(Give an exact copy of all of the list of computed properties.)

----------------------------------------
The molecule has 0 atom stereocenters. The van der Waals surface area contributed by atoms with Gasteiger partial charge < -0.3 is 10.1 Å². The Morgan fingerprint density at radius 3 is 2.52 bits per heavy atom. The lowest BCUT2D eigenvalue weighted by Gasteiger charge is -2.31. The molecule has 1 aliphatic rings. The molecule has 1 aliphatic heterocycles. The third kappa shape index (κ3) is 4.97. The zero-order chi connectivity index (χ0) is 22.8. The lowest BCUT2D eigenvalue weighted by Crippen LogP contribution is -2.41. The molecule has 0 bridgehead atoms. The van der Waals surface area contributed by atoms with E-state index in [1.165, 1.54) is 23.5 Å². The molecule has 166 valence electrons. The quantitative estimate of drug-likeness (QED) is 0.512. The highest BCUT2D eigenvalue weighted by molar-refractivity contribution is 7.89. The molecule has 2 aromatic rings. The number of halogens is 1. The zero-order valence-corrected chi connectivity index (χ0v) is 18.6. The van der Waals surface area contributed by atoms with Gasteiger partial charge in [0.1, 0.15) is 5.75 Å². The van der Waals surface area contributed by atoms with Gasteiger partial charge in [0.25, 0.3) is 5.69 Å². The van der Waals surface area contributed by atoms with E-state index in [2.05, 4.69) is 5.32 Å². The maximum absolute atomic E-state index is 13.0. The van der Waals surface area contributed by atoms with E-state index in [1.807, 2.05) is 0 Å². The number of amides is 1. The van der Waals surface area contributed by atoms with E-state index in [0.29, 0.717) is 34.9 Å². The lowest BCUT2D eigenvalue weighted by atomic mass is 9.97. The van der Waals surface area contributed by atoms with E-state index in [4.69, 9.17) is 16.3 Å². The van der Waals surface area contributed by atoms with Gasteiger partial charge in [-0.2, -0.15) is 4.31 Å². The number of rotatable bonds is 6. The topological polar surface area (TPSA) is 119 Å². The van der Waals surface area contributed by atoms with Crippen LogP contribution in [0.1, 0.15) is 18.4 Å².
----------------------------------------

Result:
The molecule has 0 atom stereocenters. The van der Waals surface area contributed by atoms with Gasteiger partial charge < -0.3 is 10.1 Å². The Morgan fingerprint density at radius 3 is 2.52 bits per heavy atom. The lowest BCUT2D eigenvalue weighted by Gasteiger charge is -2.31. The molecule has 1 aliphatic rings. The molecule has 1 aliphatic heterocycles. The third kappa shape index (κ3) is 4.97. The zero-order chi connectivity index (χ0) is 22.8. The lowest BCUT2D eigenvalue weighted by Crippen LogP contribution is -2.41. The molecule has 0 bridgehead atoms. The van der Waals surface area contributed by atoms with E-state index in [1.165, 1.54) is 23.5 Å². The molecule has 166 valence electrons. The quantitative estimate of drug-likeness (QED) is 0.512. The highest BCUT2D eigenvalue weighted by molar-refractivity contribution is 7.89. The molecule has 2 aromatic rings. The number of halogens is 1. The zero-order valence-corrected chi connectivity index (χ0v) is 18.6. The van der Waals surface area contributed by atoms with Gasteiger partial charge in [0.1, 0.15) is 5.75 Å². The van der Waals surface area contributed by atoms with Gasteiger partial charge in [0.25, 0.3) is 5.69 Å². The van der Waals surface area contributed by atoms with E-state index in [2.05, 4.69) is 5.32 Å². The maximum absolute atomic E-state index is 13.0. The van der Waals surface area contributed by atoms with E-state index in [1.807, 2.05) is 0 Å². The number of amides is 1. The van der Waals surface area contributed by atoms with E-state index in [0.29, 0.717) is 34.9 Å². The lowest BCUT2D eigenvalue weighted by atomic mass is 9.97. The van der Waals surface area contributed by atoms with E-state index in [4.69, 9.17) is 16.3 Å². The van der Waals surface area contributed by atoms with Gasteiger partial charge in [-0.2, -0.15) is 4.31 Å². The number of rotatable bonds is 6. The topological polar surface area (TPSA) is 119 Å². The van der Waals surface area contributed by atoms with Crippen LogP contribution in [0.1, 0.15) is 18.4 Å².